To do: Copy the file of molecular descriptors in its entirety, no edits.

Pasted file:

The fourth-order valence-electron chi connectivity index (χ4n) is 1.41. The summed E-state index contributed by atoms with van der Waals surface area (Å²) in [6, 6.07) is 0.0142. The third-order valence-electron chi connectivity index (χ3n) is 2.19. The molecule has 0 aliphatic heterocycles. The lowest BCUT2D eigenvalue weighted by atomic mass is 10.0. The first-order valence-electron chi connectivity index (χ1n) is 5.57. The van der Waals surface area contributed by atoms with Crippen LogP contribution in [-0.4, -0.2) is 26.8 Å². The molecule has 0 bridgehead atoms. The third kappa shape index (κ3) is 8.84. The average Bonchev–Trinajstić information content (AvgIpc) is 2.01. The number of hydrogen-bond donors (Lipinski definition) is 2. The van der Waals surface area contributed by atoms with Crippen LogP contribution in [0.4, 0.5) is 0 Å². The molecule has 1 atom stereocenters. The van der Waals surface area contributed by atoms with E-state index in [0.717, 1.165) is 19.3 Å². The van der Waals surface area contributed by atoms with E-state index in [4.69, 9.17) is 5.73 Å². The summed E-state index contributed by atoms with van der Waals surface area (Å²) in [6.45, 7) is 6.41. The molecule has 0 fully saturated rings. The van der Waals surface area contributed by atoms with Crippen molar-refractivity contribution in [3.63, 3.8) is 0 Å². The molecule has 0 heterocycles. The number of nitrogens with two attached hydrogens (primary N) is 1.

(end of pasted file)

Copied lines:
The fourth-order valence-electron chi connectivity index (χ4n) is 1.41. The summed E-state index contributed by atoms with van der Waals surface area (Å²) in [6, 6.07) is 0.0142. The third-order valence-electron chi connectivity index (χ3n) is 2.19. The molecule has 0 aliphatic heterocycles. The lowest BCUT2D eigenvalue weighted by atomic mass is 10.0. The first-order valence-electron chi connectivity index (χ1n) is 5.57. The van der Waals surface area contributed by atoms with Crippen LogP contribution in [-0.4, -0.2) is 26.8 Å². The molecule has 0 bridgehead atoms. The third kappa shape index (κ3) is 8.84. The average Bonchev–Trinajstić information content (AvgIpc) is 2.01. The number of hydrogen-bond donors (Lipinski definition) is 2. The van der Waals surface area contributed by atoms with Crippen LogP contribution in [0.4, 0.5) is 0 Å². The molecule has 1 atom stereocenters. The van der Waals surface area contributed by atoms with E-state index in [0.717, 1.165) is 19.3 Å². The van der Waals surface area contributed by atoms with E-state index in [4.69, 9.17) is 5.73 Å². The summed E-state index contributed by atoms with van der Waals surface area (Å²) in [6.45, 7) is 6.41. The molecule has 0 fully saturated rings. The van der Waals surface area contributed by atoms with Crippen molar-refractivity contribution in [3.63, 3.8) is 0 Å². The molecule has 0 heterocycles. The number of nitrogens with two attached hydrogens (primary N) is 1.